CONTEXT
  • Physical Context
    Project Site
    Bhutan Site Map
    0908-10_Bhutan_Covered Walkway 1
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  • History
    Government

    The Constitution of The Kingdom of Bhutan

    Royal Government of Bhutan

    The national Constitution Committee started drafting the Constitution of the Kingdom of Bhutan in 2001. The Draft Constitution was distributed to the people in 2005, followed by public consultation. Its implementation established parliamentary democracy in the country.

    Read the PDF

     

    The Royal Government of Bhutan

    Royal Government of Bhutan

     In 1998, His Majesty devolved executive powers to the council of ministers that was elected by the chimis (Members of Parliament) of National Assembly (parliament). Different constituencies consisting of one or more gewogs in turn elect the chimis. The king is now the head of the state.The government is elected by the parliament for a five-year term, with the head of the government or post of prime ministers rotating amongst the five ministers securing maximum votes.

    Visit the Site

     

    The Ministry of Works and Human Settlement

    Royal Government of Bhutan

    The Ministry of Works and human Settlement was established in 2003 with the two main technical Departments, Department of Roads and the Department of Urban Development and Engineering Services.

    Visit the Site

     

    Department of Urban Development and Engineering Services

    Royal Government of Bhutan

    Mission: To achieve a balanced and sustainable development of human settlements, provisions of basic infrastructure, conservation of environmental character and culture, and provision of safe and affordable housing for all.

    Visit the Site

     

    The King of Bhutan, Jigme Khesar Namgyel Wangchuck

    BBC

    Jigme Khesar is the fifth in a line of hereditary rulers who have reigned in Bhutan for the last 100 years.

    View his Profile       Read his Biography

  • History
    Religion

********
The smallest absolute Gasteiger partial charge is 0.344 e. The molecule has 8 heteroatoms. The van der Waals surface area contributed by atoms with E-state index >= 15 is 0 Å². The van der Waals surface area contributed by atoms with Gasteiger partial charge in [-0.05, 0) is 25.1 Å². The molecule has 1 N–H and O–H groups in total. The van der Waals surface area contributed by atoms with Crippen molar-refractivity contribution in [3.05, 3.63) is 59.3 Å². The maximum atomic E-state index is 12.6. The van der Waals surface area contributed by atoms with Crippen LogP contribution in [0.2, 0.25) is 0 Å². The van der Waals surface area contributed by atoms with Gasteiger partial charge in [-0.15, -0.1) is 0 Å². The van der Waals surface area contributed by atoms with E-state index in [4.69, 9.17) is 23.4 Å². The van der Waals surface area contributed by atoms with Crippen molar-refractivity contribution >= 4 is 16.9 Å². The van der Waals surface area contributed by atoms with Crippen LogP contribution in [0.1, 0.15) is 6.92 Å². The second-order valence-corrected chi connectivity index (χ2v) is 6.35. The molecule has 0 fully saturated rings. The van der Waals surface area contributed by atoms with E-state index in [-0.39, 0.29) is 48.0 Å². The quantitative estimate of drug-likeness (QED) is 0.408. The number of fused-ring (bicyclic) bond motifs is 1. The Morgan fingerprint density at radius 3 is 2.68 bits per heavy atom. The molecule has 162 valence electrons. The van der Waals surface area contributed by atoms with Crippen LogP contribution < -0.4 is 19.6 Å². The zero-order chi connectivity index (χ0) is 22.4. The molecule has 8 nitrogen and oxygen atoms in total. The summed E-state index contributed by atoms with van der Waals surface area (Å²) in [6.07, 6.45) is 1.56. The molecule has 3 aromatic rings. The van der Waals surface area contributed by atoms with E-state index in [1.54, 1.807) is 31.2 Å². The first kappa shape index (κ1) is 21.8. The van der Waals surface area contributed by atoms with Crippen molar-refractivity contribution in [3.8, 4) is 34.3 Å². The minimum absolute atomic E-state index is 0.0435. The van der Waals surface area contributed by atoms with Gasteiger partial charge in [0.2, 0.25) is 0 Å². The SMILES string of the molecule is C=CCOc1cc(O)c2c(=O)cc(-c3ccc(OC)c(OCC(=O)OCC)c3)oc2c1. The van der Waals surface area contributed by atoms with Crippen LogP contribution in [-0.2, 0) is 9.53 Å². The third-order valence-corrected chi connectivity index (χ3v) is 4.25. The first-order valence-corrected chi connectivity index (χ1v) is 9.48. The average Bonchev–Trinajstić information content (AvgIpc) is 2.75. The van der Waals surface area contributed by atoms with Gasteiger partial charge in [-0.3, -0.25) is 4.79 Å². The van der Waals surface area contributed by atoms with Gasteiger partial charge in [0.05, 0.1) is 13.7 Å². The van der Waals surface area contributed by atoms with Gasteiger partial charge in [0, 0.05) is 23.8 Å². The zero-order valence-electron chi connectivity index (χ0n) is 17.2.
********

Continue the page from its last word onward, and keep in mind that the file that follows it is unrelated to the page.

Monastic Body of Bhutan

    Drukpa Council

    Bhutan is regarded as one of the Buddhist countries where Buddhism flourishes uninterrupted. Its culture, customs, history and landscape bear the most venerable traces of the influence of this noble religion. Historically, Buddhism was first spread to Bhutan in the 7th century A.D.

    Visit Site

     

    Bhutanese Buddhism

    Bhutan: A Country Study

    The majority of Bhutan’s Buddhists are adherents of the Drukpa subsect of the Kargyupa (literally, oral transmission) school, one of the four major schools of Tibetan Buddhism, which is itself a combination of the Theravada (monastic), Mahayana (messianic), and Tantrayana (apocalyptic) forms of Buddhism

    Read the Study

  • Statistics
    Bhutan

    Background Notes

    U.S. Department of State

    Bhutan’s early history is steeped in mythology and remains obscure. It may have been inhabited as early as 2000 B.C., but not much was known until the introduction of Tibetan Buddhism in the 9th century A.D. when turmoil in Tibet forced many monks to flee to Bhutan. In the 12th century A.D., the Drukpa Kagyupa school was established and remains the dominant form of Buddhism in Bhutan today. The country’s political history is intimately tied to its religious history and the relations among the various monastic schools and monasteries.

    Read the Full Report

  • Physical Context
    Architecture

    Building Rules 2002

    Royal Government of Bhutan